Magnum photographer and Mark Power and poet Daniel Cockrill will be in conversation about their joint publishing project “Destroying the Laboratory for the Sake of the Experiment, DTLFTSOTE”.

Beginning in 2006 and continuing (when time allowed) over the next four years, photographer Mark Power and poet Daniel Cockrill made several road trips across England, stopping at a range of towns and cities along the way. They were trying to better understand the rise of nationalism then (as now) evident in the UK, as well as notions of Englishness, concepts much discussed in the media at the time.

The project is a true collaboration, in that they always travelled together and experienced much the same things. As time progressed the pair witnessed their country slide into recession and the government introduce austerity measures, although little seemed to alter in the fabric of the landscape. What they did notice was something more abstract, more of a state of mind among the population as many began to blame others – and immigration in particular – for perceived misfortunes. Dan attempted to catch something of this mood in his poetry while Mark continued to photograph the backdrop against which the story unfolded.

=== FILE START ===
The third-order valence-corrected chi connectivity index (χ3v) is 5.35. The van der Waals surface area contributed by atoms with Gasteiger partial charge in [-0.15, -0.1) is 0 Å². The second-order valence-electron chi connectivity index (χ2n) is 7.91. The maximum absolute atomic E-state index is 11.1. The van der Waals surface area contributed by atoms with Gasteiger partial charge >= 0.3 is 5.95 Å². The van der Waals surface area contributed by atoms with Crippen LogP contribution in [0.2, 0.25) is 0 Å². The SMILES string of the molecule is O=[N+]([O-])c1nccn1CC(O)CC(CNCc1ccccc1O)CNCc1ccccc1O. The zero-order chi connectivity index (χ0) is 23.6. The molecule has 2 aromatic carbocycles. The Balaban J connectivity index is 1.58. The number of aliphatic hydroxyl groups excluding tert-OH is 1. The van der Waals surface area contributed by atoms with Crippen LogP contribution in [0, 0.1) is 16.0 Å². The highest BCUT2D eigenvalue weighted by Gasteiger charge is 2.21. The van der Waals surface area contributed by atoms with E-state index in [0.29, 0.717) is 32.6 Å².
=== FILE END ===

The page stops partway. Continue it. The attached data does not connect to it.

Although they concluded the work in 2010 with an exhibition in London (in collaboration with the sculptor Jim Wilson and, in particular, the designer Dominic Brookman, who created several ‘treatments’ of poems and pictures) it was not until now that they’ve chosen to self-publish the book. Looking at the work today, with the benefit of hindsight, it’s possible to sense the changing mood in the country, of which last month’s BREXIT vote was perhaps the sad but inevitable conclusion.

The talks will take place atThe Nightingale Rooms (above Grand Central, adjacent to the train station), Brighton on September 6, 2016. Doors at 6pm, talk begins at 7pm. Free Entry.

Destroying the Laboratory for the Sake of the Experiment, DTLFTSOTE
Published by Globtik Books (2016)
Designed by Dominic Brookman / Kenosha Design
Edition: 1500, signed by Mark Power